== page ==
Still, landing the second-most hyped player in Thursday’s event, with star potential allegedly second to none, only to find out that he can’t or won’t play the following season for Minnesota would rank way up there on a draft-gaffe scale. So too, it seemed, would Kahn’s decision to select — immediately after Rubio, literally five minutes later — another point guard, Syracuse’s Flynn. Invoking respected precedents such as Boston (which used Danny Ainge and Dennis Johnson in a similar backcourt tandem) and Detroit (Isiah Thomas, Joe Dumars) only made Kahn sound eerily like McHale (“they’re guards,” he always would say, dismissing “point” and “shooting” labels).
Also, know that rookie point guards in the NBA almost always have a rough go of it; they have massive responsibility for running their team’s offense, heavy oversight from their head coaches and, usually, the biggest physical hurdles in strength and size to scale. So not only had the Wolves neglected needs at other spots on the court, they drafted two guys who will require time to show their “A” games — and one on top of the other.
But then Kahn came down from the draft bunker to explain things, and some of the doom, gloom and sarcasm began to lift.
Kahn: “Nobody here tonight, myself especially, will be banging his fist on the table, saying ‘He must be here!’ It’s a very complicated matter. We need to understand that we’re not in control of the situation vis a vis the buyout. … I think it’s too early to worry about that. But I said this to the agent [Dan Fegan] tonight: If any team in this league can afford to wait a year, dare I say two, it’s us. Y’know? It’s us.”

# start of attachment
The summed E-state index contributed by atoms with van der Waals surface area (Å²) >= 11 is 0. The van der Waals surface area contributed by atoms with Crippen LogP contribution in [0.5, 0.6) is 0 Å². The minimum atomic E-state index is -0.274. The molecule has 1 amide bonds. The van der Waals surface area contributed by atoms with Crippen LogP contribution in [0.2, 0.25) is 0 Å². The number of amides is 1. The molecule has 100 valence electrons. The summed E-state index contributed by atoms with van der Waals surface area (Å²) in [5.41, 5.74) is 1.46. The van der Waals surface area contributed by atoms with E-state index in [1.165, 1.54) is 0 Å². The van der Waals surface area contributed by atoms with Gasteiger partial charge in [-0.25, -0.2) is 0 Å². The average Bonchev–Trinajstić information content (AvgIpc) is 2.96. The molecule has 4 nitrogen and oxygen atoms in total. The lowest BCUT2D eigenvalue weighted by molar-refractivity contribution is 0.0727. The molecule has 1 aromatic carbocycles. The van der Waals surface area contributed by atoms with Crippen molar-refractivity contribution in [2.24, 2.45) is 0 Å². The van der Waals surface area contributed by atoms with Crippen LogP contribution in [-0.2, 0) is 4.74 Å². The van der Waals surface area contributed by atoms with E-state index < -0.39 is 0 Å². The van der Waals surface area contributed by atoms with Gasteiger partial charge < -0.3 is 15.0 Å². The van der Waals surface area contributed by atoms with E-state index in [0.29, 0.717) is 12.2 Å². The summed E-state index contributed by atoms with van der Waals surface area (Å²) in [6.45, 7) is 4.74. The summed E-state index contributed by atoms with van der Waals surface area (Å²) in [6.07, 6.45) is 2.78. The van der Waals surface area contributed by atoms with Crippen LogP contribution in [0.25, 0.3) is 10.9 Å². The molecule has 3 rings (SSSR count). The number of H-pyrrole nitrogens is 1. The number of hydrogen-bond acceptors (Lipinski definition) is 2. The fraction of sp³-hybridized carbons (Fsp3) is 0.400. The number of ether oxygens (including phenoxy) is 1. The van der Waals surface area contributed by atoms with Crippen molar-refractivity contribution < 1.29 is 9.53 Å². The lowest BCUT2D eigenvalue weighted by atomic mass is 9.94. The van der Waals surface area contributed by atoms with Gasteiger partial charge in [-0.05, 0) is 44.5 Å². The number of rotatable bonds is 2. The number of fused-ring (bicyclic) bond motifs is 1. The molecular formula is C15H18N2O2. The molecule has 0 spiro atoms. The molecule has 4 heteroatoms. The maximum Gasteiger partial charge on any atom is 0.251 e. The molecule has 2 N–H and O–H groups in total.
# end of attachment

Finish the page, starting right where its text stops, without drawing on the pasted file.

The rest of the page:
It’s not as if the Wolves, in Kahn’s expressed ambition of chasing a championship, are going to vault from 24 victories last season to 45 to 50 in 2009-10, with or without Rubio on board. If the kid does not arrange a buyout — his DKV Joventut club holds a $6.6 million clause, which could be negotiated down — he would stay in Spain but still develop as a player in worthwhile ways. The Wolves hold his NBA rights indefinitely, so if Rubio’s desire to play at the game’s highest level is real, only the worst sort of stare-down could force Minnesota into blinking and trading him. Meanwhile, Flynn — who sounded excited enough to climb through the speaker phone for his first Wolves workout — would soak up the minutes not needed for Rubio.
Mostly, though, Kahn came with a voice of reason that kept some of Thursday’s urgency in perspective.
“Like I’ve said, this is just step one,” Kahn said. “We simply can’t make decisions right now, in my opinion, that harms our chances of making this team all it can be, say, a year from now. I knew that there was no way you could complete the team tonight. We would need a lot more. Even if we picked a three-man or two-guard with the sixth pick instead of Jonny Flynn, we’re still not there yet. We have a ways to go, but I hope that tonight is a first important step toward putting together a young solid nucleus that, in many cases and some of these players, has a chance for greatness.”
Time, as always, will tell. But for the moment, it at least afforded Kahn the chance to crack wise about some other Midwest NBA market that drafted two spots ahead of the Wolves Thursday. “I don’t think it’s a destination problem,” Kahn said, suggesting the buyout was Rubio’s real snag. “I believe he would have been more than happy to play in Oklahoma City. And with all due respect to Oklahoma City …”